Some interesting seed-eaters (West Burton Ringing Course) (24 November 2003)
None of these photographs was taken in MRG's area, but came from the very enjoyable and instructive ringing course based at West Burton, 20-23 November 2003; thanks to Adrian Blackburn and the North Nottinghamshire Ringing Group for their efforts in hosting the course.
A lot of Bramblings Fringilla montifringillawere caught, allowing us to admire their gorgeous tortoiseshell colours:
Almost all of the Bramblings ringed were first-year birds, so we could record the variation in extent of post-juvenile moult, especially the numbers of 'old greater coverts' (ogcs) retained from their juvenile plumage. Most had 3 or 4 'ogcs', as with these two males:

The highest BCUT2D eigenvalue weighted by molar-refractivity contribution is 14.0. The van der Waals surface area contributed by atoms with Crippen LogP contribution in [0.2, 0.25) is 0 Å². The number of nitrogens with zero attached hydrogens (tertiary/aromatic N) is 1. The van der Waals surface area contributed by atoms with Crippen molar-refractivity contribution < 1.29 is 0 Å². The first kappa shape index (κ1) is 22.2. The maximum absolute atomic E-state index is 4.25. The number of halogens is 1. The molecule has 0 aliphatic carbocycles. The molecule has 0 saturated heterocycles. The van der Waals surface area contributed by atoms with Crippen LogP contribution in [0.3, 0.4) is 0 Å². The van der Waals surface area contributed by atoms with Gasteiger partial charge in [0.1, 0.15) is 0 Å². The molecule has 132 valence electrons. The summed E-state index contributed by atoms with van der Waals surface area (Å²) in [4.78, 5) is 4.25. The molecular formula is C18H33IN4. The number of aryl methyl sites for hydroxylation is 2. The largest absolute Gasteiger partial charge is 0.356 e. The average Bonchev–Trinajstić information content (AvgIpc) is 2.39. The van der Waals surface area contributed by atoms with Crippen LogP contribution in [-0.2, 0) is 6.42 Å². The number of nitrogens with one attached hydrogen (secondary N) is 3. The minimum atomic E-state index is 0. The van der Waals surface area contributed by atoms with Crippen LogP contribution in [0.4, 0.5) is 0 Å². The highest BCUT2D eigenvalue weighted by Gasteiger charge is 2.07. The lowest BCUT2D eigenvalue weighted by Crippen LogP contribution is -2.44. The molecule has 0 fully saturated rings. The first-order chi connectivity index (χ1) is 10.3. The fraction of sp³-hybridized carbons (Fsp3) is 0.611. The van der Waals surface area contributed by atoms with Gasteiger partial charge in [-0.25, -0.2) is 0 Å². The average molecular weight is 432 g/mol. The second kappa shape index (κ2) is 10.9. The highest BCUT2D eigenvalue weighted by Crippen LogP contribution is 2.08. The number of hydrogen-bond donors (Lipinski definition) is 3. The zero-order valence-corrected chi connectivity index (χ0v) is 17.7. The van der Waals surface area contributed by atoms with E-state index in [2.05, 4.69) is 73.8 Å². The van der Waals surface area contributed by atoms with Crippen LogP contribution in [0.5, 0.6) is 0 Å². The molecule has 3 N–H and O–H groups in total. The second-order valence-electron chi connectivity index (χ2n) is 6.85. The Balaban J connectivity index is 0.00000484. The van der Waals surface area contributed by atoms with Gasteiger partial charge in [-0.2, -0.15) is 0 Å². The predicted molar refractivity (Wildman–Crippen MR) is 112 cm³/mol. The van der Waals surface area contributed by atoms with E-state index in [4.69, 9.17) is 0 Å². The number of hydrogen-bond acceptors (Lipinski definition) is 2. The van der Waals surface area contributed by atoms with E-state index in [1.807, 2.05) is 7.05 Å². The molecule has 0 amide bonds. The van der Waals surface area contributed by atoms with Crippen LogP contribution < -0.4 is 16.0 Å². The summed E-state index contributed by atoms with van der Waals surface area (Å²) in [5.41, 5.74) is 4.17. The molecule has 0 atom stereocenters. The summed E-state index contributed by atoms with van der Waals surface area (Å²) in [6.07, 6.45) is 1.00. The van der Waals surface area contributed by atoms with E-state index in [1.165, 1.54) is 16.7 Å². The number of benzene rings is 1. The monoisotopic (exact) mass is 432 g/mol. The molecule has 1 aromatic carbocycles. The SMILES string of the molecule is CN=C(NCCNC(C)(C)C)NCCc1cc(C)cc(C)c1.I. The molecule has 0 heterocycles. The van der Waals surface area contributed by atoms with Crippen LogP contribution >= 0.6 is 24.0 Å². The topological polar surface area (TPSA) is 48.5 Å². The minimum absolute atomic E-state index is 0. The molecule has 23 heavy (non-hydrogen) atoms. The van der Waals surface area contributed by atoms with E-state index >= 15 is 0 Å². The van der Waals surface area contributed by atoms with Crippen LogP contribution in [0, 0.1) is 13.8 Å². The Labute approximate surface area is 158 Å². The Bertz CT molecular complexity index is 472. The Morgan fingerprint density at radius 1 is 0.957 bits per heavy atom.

With the females, it can be somewhat trickier to distinguish the different generations of feathers, especially because the amount of orange colour decreases from one covert to the next, with the proximal (nearest to the body) being the most deeply coloured and the distal (away from the body) greater coverts appearing to be tipped mainly with white. Adult birds have more intense colours on all of the wing feathers, coverts and remiges, including the tertials (only the smallest tertial feather being visible in these photos). The shape of the primary coverts and alula feathers is also helpfully diagnostic. These photos compare the wings of two females, a first-year (Euring age code 3) and an adult (Euring age code 4):